Trojan warning:
UPS Email Scams

News from Omniquad | June 25, 2012

UPS/USPS SCAM ALERT – This particular scam is doing its rounds again.

The latest email scam alert concerns emails that purport to be from UPS or USPS. These emails contain a particularly nasty Trojan virus which, once on your pc can lead to identity theft and leaves your home pc or laptop open to hacking.


Picture: UPS Email Scam



The subject line of the emails contains a false UPS tracking number and the message body, supposedly from the United Parcels Service, states that they were unable to deliver a parcel due to a wrong postal address.

There will be an attachment with the email which it says is a copy of a waybill, invoice or postal label for you to print and use to collect the parcel from the UPS parcel office. However this attachment, which is a compressed zip file, contains a Trojan. If you try to open the attachment, this virus will infect your computer.

The attachment is a compressed ZIP file (“.zip”), even though the icon may look like a Word document.

The virus installs a downloading program which then fetches and installs at least two more files on your system. These files could disable your firewall, look for and steal credit card and bank account details, make screen snapshots and could allow hackers continued access to your machine.

If you do get the email, just delete it. It shouldn’t cause any harm, provided you don’t click the attachment.

Omniquad has issued a warning advising people not to open attachments sent by UPS or USPS.In fact email attachments should always be clarified with the company or person who sent them before you attempt to open them, even if you regularly deal with them. There are millions of people who use UPS and who may well be tempted to open such an attachment so always ensure that the email is safe first. You can do this either by telephoning the company or person and confirming that they sent the email, or by hovering over any link to see which URL address comes up.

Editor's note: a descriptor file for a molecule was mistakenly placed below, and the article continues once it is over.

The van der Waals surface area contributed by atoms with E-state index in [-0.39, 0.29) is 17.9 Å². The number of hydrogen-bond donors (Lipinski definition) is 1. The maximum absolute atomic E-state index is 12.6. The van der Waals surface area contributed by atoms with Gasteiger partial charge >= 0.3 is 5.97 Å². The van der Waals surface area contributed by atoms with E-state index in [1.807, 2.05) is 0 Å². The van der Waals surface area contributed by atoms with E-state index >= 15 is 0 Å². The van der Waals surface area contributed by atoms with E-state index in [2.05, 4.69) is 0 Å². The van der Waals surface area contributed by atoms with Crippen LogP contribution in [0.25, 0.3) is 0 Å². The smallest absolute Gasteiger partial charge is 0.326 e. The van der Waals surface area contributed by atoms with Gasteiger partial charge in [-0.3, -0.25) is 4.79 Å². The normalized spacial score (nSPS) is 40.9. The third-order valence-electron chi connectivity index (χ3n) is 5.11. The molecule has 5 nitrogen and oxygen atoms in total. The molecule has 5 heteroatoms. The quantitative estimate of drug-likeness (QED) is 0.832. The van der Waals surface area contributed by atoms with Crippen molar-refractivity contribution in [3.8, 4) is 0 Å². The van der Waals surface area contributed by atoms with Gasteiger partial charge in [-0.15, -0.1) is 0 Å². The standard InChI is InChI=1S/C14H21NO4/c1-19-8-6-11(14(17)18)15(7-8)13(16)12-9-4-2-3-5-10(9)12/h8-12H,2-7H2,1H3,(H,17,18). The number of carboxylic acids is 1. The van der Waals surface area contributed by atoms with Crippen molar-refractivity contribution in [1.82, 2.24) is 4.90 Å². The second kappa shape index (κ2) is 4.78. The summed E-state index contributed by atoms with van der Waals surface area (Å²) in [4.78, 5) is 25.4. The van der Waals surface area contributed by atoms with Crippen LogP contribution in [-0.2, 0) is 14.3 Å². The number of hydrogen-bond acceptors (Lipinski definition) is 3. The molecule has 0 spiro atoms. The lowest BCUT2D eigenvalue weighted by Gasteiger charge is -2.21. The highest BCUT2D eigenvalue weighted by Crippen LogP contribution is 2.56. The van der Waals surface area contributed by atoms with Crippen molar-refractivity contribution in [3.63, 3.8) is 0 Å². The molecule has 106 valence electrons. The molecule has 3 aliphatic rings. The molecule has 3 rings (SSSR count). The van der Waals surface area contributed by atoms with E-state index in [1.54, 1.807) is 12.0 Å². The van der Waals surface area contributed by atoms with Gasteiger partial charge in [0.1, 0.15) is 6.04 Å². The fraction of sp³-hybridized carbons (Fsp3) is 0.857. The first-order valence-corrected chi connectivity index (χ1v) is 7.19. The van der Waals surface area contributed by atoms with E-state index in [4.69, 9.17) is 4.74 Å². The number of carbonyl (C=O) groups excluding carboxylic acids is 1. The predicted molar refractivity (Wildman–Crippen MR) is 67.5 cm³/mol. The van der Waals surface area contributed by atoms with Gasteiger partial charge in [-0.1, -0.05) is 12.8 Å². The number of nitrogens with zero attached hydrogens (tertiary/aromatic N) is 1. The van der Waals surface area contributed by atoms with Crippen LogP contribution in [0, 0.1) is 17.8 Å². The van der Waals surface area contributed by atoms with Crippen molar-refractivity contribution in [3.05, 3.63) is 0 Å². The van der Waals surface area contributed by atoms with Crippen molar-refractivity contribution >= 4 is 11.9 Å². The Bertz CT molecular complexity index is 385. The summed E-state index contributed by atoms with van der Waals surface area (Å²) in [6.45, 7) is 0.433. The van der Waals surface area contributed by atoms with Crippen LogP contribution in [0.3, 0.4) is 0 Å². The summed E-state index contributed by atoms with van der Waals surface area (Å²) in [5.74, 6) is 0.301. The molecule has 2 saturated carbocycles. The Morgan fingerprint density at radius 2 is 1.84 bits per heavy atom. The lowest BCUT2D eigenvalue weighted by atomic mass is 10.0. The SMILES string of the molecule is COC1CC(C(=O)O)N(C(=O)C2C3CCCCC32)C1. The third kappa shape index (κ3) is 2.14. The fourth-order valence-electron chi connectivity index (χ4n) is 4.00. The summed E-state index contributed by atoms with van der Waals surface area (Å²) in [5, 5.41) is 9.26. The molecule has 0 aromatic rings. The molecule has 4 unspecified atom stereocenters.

Email phishing scams are getting ever more convincing so it pays to stay alert and invest in some email security which will prevent any such threats from reaching you in the first place. Prevention in this case, is much cheaper than the cure.

If you have already clicked on the attachment, and your computer is infected, disable system restore, boot your computer into safe mode, update your virus definitions and then run a full system scan.

UPS has issued a warning telling customers not to click the attachment. UPS points out that although they sometimes send out email notifications, they rarely uses attachments. You can read the entire message from UPS on their site.

Similarly, US Customs says it normally contacts people by letter rather than email.

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